I purchased this adapter along with the Xbox One Limited Edition Halo 5: Guardians Wireless Controller to use on my gaming mini PC. Straight away, this adapter loses a few points for only supporting Windows 10. I guess this is yet another way Microsoft is trying to encourage people to adopt that operating system. That being said, once you do a bit of work shutting down its privacy-invading "features," Windows 10 isn't terrible. In fact, from an overall functionality perspective, I think I actually prefer it to Windows 8.1, however I won't be rushing to install it on other machines in my household.
Back to the controller adapter. Getting it set up on my PC wasn't the plug-and-play experience I was expecting. At first, I thought it was dead right out of the box. The little light on the side wasn't illuminated, and my controller wouldn't pair with it. It turns out that my Windows 10 installation did not have the proper drivers for this device. It was recognized as being connected to the computer, but Windows device manager reported it as "XBOX ACC" with the dreaded yellow exclamation mark next to it.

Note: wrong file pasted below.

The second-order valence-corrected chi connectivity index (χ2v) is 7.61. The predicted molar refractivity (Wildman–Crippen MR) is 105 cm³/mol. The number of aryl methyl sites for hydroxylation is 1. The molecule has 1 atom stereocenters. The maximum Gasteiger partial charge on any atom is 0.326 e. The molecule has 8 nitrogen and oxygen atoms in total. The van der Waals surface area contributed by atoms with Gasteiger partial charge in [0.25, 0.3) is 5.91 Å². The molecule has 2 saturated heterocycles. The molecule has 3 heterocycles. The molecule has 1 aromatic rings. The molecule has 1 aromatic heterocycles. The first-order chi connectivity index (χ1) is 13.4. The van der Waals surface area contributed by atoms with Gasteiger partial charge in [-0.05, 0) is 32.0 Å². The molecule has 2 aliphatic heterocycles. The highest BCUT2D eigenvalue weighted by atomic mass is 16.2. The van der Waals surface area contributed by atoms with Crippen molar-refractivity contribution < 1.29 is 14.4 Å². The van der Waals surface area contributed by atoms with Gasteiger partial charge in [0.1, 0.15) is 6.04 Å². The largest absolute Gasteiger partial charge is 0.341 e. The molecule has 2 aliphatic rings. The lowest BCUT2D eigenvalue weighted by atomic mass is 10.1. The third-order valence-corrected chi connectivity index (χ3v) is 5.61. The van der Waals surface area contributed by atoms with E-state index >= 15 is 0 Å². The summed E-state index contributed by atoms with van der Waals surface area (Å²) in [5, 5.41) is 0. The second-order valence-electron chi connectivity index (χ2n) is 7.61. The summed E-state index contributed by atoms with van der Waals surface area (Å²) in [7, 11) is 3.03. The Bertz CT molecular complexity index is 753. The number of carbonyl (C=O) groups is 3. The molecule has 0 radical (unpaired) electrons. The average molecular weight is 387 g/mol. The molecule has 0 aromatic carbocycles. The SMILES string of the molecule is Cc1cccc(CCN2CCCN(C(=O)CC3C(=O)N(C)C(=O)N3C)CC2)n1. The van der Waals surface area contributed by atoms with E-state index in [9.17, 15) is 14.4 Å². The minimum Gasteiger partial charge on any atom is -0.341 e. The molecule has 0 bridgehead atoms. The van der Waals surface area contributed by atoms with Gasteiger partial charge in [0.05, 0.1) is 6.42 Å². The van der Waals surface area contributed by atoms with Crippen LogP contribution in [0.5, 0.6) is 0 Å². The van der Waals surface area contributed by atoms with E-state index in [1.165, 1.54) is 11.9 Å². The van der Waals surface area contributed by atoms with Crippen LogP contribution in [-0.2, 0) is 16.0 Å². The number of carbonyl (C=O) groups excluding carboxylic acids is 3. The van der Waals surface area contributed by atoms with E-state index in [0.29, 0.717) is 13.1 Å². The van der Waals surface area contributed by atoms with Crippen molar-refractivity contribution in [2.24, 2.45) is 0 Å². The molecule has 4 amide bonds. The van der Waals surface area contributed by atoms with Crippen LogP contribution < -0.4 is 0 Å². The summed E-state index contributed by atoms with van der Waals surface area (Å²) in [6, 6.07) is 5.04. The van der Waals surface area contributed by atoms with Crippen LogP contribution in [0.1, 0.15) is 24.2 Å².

Because Microsoft claims this device should be plug and play in Windows 10, they don't have a place on the Xbox portion of their website to download a driver. That doesn't mean a driver doesn't exist for you to download; it simply requires you to take a few extra steps, so if your Xbox One wireless adapter is not working on your Windows 10 PC, try the following:
1) Use Internet Explorer or the Microsoft Edge browser and visit catalog_dot_update_dot_microsoft_dot_com (remove the underscores and replace "dot" with periods). You must use IE or Edge - other browsers will not work.
2) Search for "xbox wireless" using the box at the top of the page. It will bring up a list of about 17 items. You will want to select "Microsoft - Other hardware - Xbox Wireless Adapter for Windows" version 188.8.131.52, dated 11/3/2015. Add the file to your download basket and save it to your desktop.
3) The download comes in the form of a Microsoft catalog file with a .cat extension. I used a freeware program called 7Zip to extract the driver. After doing this, go into device manager, select the unknown XBOX ACC entry, then update driver. Choose the option to manually install the driver and use the wizard to browse to where you extracted the .cat file. The driver should install, and then you can pair your controller per the setup guide.
The controller now works perfectly. It was a little bit of a hassle to get past the initial setup, but it was definitely worth it. Now I can play games from my couch without having a lengthy USB cable running across the floor.